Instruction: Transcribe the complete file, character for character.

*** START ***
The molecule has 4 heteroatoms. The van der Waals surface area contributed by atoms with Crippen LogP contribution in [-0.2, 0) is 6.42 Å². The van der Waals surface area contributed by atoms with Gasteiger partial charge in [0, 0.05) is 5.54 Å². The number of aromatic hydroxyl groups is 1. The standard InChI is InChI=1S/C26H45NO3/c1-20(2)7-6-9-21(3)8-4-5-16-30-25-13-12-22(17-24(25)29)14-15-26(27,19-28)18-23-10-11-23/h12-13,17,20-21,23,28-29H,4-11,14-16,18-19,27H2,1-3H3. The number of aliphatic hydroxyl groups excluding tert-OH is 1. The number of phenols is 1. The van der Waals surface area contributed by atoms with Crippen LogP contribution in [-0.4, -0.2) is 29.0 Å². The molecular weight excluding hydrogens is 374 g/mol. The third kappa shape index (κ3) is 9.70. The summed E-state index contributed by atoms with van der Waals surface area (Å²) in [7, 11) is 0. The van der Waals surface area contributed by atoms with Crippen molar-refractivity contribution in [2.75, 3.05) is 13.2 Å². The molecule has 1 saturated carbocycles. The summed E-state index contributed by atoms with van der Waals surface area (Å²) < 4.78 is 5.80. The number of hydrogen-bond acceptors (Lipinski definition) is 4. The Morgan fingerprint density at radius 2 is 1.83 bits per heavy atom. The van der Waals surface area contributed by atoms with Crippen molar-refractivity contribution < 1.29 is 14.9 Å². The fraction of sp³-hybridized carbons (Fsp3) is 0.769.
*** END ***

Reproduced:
The molecule has 4 heteroatoms. The van der Waals surface area contributed by atoms with Crippen LogP contribution in [-0.2, 0) is 6.42 Å². The van der Waals surface area contributed by atoms with Gasteiger partial charge in [0, 0.05) is 5.54 Å². The number of aromatic hydroxyl groups is 1. The standard InChI is InChI=1S/C26H45NO3/c1-20(2)7-6-9-21(3)8-4-5-16-30-25-13-12-22(17-24(25)29)14-15-26(27,19-28)18-23-10-11-23/h12-13,17,20-21,23,28-29H,4-11,14-16,18-19,27H2,1-3H3. The number of aliphatic hydroxyl groups excluding tert-OH is 1. The number of phenols is 1. The van der Waals surface area contributed by atoms with Crippen LogP contribution in [-0.4, -0.2) is 29.0 Å². The molecular weight excluding hydrogens is 374 g/mol. The third kappa shape index (κ3) is 9.70. The summed E-state index contributed by atoms with van der Waals surface area (Å²) in [7, 11) is 0. The van der Waals surface area contributed by atoms with Crippen molar-refractivity contribution in [2.75, 3.05) is 13.2 Å². The molecule has 1 saturated carbocycles. The summed E-state index contributed by atoms with van der Waals surface area (Å²) < 4.78 is 5.80. The number of hydrogen-bond acceptors (Lipinski definition) is 4. The Morgan fingerprint density at radius 2 is 1.83 bits per heavy atom. The van der Waals surface area contributed by atoms with Crippen molar-refractivity contribution < 1.29 is 14.9 Å². The fraction of sp³-hybridized carbons (Fsp3) is 0.769.